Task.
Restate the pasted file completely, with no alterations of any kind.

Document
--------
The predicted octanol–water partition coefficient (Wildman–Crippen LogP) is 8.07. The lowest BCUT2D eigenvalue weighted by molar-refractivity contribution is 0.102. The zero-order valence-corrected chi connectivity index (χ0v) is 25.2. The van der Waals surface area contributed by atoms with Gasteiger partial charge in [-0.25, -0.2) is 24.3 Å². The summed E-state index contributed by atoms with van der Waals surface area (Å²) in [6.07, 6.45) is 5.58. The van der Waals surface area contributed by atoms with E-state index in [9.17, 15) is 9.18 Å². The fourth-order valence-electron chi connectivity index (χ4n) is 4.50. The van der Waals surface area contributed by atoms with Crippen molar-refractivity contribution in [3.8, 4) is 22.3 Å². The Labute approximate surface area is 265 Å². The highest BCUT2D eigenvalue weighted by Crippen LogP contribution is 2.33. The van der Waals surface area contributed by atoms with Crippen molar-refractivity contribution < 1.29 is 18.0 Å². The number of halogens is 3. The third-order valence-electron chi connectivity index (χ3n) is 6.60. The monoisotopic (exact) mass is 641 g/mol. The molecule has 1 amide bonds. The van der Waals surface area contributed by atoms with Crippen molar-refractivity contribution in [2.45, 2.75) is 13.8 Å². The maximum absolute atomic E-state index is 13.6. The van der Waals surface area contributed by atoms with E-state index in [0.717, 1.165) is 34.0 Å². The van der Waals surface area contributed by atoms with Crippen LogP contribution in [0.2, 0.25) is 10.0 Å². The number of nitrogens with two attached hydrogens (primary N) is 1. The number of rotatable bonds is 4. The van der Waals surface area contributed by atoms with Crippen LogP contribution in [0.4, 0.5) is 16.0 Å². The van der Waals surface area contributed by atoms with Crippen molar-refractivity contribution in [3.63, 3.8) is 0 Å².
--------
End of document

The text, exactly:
The predicted octanol–water partition coefficient (Wildman–Crippen LogP) is 8.07. The lowest BCUT2D eigenvalue weighted by molar-refractivity contribution is 0.102. The zero-order valence-corrected chi connectivity index (χ0v) is 25.2. The van der Waals surface area contributed by atoms with Gasteiger partial charge in [-0.25, -0.2) is 24.3 Å². The summed E-state index contributed by atoms with van der Waals surface area (Å²) in [6.07, 6.45) is 5.58. The van der Waals surface area contributed by atoms with E-state index in [9.17, 15) is 9.18 Å². The fourth-order valence-electron chi connectivity index (χ4n) is 4.50. The van der Waals surface area contributed by atoms with Crippen molar-refractivity contribution in [3.8, 4) is 22.3 Å². The Labute approximate surface area is 265 Å². The highest BCUT2D eigenvalue weighted by Crippen LogP contribution is 2.33. The van der Waals surface area contributed by atoms with Crippen molar-refractivity contribution < 1.29 is 18.0 Å². The number of halogens is 3. The third-order valence-electron chi connectivity index (χ3n) is 6.60. The monoisotopic (exact) mass is 641 g/mol. The molecule has 1 amide bonds. The van der Waals surface area contributed by atoms with Crippen molar-refractivity contribution in [2.45, 2.75) is 13.8 Å². The maximum absolute atomic E-state index is 13.6. The van der Waals surface area contributed by atoms with E-state index in [0.717, 1.165) is 34.0 Å². The van der Waals surface area contributed by atoms with Crippen LogP contribution in [0.2, 0.25) is 10.0 Å². The number of nitrogens with two attached hydrogens (primary N) is 1. The number of rotatable bonds is 4. The van der Waals surface area contributed by atoms with Crippen LogP contribution in [0.4, 0.5) is 16.0 Å². The van der Waals surface area contributed by atoms with Crippen molar-refractivity contribution in [3.63, 3.8) is 0 Å².